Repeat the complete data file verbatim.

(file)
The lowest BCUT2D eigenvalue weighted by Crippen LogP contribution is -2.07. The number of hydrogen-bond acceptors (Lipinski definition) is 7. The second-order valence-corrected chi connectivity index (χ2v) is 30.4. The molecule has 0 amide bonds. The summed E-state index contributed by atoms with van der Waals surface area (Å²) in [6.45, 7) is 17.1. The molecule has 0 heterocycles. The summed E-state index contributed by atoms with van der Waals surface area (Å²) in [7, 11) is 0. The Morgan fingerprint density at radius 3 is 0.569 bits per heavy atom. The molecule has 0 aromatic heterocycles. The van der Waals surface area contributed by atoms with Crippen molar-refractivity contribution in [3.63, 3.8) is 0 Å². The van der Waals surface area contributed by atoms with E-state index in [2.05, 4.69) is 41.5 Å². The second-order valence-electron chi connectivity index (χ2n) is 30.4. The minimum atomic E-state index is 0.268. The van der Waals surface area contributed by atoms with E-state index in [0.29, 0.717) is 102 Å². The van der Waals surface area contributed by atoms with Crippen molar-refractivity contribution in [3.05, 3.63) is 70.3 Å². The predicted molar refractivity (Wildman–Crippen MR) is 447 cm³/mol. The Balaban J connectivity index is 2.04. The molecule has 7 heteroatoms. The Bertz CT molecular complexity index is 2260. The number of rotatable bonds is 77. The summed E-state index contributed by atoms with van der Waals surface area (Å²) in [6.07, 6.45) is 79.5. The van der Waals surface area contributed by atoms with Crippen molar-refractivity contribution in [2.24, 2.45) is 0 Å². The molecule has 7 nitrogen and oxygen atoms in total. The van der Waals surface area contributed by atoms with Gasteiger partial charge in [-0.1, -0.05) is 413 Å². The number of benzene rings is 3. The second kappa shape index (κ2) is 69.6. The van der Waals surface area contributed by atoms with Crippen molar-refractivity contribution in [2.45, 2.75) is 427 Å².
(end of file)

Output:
The lowest BCUT2D eigenvalue weighted by Crippen LogP contribution is -2.07. The number of hydrogen-bond acceptors (Lipinski definition) is 7. The second-order valence-corrected chi connectivity index (χ2v) is 30.4. The molecule has 0 amide bonds. The summed E-state index contributed by atoms with van der Waals surface area (Å²) in [6.45, 7) is 17.1. The molecule has 0 heterocycles. The summed E-state index contributed by atoms with van der Waals surface area (Å²) in [7, 11) is 0. The Morgan fingerprint density at radius 3 is 0.569 bits per heavy atom. The molecule has 0 aromatic heterocycles. The van der Waals surface area contributed by atoms with Crippen molar-refractivity contribution in [3.63, 3.8) is 0 Å². The van der Waals surface area contributed by atoms with E-state index in [2.05, 4.69) is 41.5 Å². The second-order valence-electron chi connectivity index (χ2n) is 30.4. The minimum atomic E-state index is 0.268. The van der Waals surface area contributed by atoms with E-state index in [0.29, 0.717) is 102 Å². The van der Waals surface area contributed by atoms with Crippen molar-refractivity contribution in [3.05, 3.63) is 70.3 Å². The predicted molar refractivity (Wildman–Crippen MR) is 447 cm³/mol. The Balaban J connectivity index is 2.04. The molecule has 7 heteroatoms. The Bertz CT molecular complexity index is 2260. The number of rotatable bonds is 77. The summed E-state index contributed by atoms with van der Waals surface area (Å²) in [6.07, 6.45) is 79.5. The van der Waals surface area contributed by atoms with Crippen molar-refractivity contribution in [2.24, 2.45) is 0 Å². The molecule has 7 nitrogen and oxygen atoms in total. The van der Waals surface area contributed by atoms with Gasteiger partial charge in [-0.1, -0.05) is 413 Å². The number of benzene rings is 3. The second kappa shape index (κ2) is 69.6. The van der Waals surface area contributed by atoms with Crippen molar-refractivity contribution in [2.45, 2.75) is 427 Å².